Anxious children's ability to generate alternative attributions for ambiguous situations.
Berry A., Cooper M.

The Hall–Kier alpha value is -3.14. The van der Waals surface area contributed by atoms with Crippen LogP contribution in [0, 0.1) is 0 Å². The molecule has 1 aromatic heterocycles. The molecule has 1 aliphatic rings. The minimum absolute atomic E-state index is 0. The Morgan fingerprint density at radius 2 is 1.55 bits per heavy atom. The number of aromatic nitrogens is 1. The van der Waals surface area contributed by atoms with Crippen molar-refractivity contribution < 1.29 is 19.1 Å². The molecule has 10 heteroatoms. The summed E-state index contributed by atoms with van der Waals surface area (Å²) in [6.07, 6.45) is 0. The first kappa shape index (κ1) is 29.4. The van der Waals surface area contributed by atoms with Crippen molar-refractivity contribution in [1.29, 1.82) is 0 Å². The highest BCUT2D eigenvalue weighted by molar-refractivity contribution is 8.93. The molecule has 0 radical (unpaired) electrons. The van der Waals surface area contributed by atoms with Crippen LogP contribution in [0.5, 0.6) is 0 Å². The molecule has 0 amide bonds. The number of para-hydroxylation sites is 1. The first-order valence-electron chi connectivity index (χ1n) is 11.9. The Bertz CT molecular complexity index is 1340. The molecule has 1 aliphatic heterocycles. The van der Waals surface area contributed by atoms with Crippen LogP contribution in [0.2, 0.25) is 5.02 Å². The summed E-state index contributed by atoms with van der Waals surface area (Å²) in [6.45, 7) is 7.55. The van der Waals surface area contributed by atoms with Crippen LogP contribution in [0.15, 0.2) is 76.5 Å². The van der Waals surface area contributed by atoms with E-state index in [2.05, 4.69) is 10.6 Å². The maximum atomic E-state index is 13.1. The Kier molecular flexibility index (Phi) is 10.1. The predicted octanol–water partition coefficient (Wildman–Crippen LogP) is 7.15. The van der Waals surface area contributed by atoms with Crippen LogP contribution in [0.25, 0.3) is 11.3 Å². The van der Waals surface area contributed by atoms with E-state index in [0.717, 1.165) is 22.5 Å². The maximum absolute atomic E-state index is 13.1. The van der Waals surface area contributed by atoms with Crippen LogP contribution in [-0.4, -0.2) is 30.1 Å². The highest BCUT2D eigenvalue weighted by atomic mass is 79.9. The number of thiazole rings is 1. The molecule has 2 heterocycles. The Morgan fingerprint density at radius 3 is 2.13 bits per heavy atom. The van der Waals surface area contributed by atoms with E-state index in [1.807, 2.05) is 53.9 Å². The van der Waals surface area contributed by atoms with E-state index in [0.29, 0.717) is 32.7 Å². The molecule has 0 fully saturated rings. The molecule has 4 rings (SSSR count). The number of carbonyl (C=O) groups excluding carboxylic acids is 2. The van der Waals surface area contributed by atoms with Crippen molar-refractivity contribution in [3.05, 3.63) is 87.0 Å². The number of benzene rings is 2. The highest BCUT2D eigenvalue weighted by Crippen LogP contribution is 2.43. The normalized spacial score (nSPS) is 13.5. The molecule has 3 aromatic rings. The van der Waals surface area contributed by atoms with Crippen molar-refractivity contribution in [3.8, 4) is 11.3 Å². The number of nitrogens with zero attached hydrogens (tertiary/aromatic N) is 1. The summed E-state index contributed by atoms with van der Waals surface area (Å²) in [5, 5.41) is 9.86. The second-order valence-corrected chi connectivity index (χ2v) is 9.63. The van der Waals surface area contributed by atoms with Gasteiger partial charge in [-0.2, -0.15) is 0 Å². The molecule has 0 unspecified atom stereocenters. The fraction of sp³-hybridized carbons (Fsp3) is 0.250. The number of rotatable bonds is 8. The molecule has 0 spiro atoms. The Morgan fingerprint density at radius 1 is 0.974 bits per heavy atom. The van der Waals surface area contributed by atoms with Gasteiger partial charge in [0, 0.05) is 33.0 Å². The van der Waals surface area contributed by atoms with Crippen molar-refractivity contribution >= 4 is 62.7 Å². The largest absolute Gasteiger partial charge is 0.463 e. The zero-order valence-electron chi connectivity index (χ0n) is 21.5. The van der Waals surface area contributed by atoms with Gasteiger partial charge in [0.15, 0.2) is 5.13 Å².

BACKGROUND: Cognitive behavioural therapy (CBT) is increasingly being used to help children overcome emotional difficulties but its suitability is still a matter of debate. AIMS: This study investigated young anxious children's ability to generate alternative interpretations for events, a skill thought to be important for the effectiveness of CBT. METHOD: A community sample of 60 children aged 6-7 years (30 high and 30 low in anxiety) was tested. IQ, developmental level and the ability to generate alternative interpretations for ambiguous social scenarios were assessed. RESULTS: Both groups generated alternative interpretations. However, negative self-referent scenarios were more difficult to view from alternative perspectives than positive or other-referent scenarios. Correlation analyses suggested that verbal IQ was partially associated with this skill in both groups, while developmental level was most important in the high anxious group. A "personalizing" bias was found in the negative responses of both groups. CONCLUSIONS: It is concluded that young children, whether anxious or not, do possess the ability to complete one skill thought important in CBT. While difficulty with negative self-referent scenarios and personalizing seem to be normative in the sample, those most "at risk" who also have relatively lower developmental levels may find the task particularly difficult.